I was not going to blog about this since the video of Michele Bachmann’s Iowa town hall meeting this week has already gone viral. But I decided it raises some important points to consider, especially for people of faith.
For the field of presidential hopefuls, same sex marriage is proving to be an awkward and complicated topic as attitudes change and more states legalize gay unions. During Wednesday’s town hall, Jane Schmidt, a student at Waverly High School, in Waverly, Iowa, asked Michele Bachmann, “Why can’t same-sex couples get married?” Bachmann said, “They can get married, [if] they abide by the same laws as everyone else. They can marry a man, if they’re a woman, and can marry a woman if they’re man.”
Sounds simple enough. But how might you feel if you were told that your only church-sanctioned or societal options for meeting your sexual intimacy needs would be to either: (1) remain in lifelong sexual abstinence, (2) convert to the opposite sexual orientation, or (3) marry someone of the gender to which you are not sexually attracted? These are the options Bachmann and many other people of faith propose for gay and lesbian people.
Gay marriage has become the most important domestic social issue facing 21st century Americans, particularly Americans of faith. It’s also an issue that is tearing many faith-based communities apart. But is there a Christian case for same sex marriage?
It seems much of the Christian objection to what some call the “gay lifestyle” rests on our sensible objection to promiscuity. But if marriage was something to which heterosexuals were restricted, what do you imagine their “lifestyle” would look like? How would you like some minister to come along and determine that YOU qualify for celibacy?
We can readily extrapolate four values that the Apostle Paul thought constitute marriage. They were fidelity, mutuality, truthfulness, and permanence. Notably, nowhere in any of Paul’s letters do we find child production as a rationale for marriage. (See related exegetical posts elsewhere on this blog on Romans 1, Romans 2, and Leviticus 18. Links to all previously published posts may be accessed from the “Index” page.)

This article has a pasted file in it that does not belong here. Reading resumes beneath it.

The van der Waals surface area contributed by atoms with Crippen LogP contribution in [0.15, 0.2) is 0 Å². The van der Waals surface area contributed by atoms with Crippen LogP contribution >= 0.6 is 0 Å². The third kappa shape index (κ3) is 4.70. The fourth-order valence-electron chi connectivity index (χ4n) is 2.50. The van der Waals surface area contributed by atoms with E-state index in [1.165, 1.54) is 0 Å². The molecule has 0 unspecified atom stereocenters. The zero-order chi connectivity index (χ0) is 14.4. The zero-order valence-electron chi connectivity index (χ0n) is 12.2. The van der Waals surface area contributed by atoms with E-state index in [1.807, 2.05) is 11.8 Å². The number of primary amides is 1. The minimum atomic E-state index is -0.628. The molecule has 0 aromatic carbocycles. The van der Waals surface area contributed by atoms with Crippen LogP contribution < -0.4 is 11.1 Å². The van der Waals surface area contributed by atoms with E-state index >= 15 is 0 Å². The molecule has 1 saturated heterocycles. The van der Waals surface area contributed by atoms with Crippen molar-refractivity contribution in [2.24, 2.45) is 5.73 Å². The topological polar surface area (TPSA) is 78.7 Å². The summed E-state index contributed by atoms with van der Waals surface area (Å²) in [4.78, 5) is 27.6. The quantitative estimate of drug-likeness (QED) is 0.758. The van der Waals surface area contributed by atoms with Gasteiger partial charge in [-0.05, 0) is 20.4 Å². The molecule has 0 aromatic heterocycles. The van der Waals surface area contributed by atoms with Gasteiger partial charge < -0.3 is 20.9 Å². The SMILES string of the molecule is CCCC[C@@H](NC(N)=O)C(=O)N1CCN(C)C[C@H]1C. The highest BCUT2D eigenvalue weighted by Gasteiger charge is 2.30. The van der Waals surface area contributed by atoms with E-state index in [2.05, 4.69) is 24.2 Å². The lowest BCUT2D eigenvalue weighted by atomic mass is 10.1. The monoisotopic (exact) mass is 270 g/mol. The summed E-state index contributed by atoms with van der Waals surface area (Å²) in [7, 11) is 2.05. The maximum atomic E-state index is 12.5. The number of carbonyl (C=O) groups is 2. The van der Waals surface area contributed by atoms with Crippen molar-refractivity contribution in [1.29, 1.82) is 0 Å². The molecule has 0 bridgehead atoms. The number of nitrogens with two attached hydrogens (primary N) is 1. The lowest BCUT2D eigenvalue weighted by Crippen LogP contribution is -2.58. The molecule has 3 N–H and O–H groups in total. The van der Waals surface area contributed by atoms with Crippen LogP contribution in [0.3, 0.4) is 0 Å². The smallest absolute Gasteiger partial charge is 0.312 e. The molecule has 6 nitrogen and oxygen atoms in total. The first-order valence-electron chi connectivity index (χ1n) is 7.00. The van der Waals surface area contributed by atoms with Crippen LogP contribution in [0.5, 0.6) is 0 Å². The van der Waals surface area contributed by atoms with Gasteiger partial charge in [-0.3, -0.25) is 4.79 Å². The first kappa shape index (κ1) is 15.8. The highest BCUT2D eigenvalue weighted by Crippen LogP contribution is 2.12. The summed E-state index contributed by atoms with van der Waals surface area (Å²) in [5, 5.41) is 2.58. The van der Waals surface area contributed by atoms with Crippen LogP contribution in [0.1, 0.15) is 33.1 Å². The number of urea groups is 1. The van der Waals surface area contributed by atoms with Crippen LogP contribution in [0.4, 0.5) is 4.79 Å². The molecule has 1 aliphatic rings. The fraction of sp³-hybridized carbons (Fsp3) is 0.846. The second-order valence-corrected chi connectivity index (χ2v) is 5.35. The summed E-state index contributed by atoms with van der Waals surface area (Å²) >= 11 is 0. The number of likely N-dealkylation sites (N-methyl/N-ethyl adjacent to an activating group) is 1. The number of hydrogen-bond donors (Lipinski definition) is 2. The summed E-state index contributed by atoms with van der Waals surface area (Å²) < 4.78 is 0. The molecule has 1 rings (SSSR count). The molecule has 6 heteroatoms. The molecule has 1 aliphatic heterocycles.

Few human institutions claim to be as traditional as marriage. Yet even fewer have undergone more traceable metamorphoses. Imagine how you’d like concubinage, or a woman’s loss of property to her husband once married; levirate marriage; a husband’s unquestioned right to philander; marital indissolubility in the face of spousal or child abuse. All of these were once part of marriage’s bedrock tradition.
The fourth gospel offers us a speech of Jesus at the last Supper that alerts us to expect that further revelation from God would emerge as we grew ready to receive it. Indeed that has been the case. So much has that been the case that historical theologians estimate that three-quarters of the classical heresies were not the radical liberal adventures of current fable — they were stubborn conservative efforts to maintain “traditional” ways of thinking in the face of fresh revelation. Howard Hendricks, longtime professor at Dallas Seminary, was fond of saying to his students, “They should charge admission to this place so that visitors can see how people used to live 50 years ago!”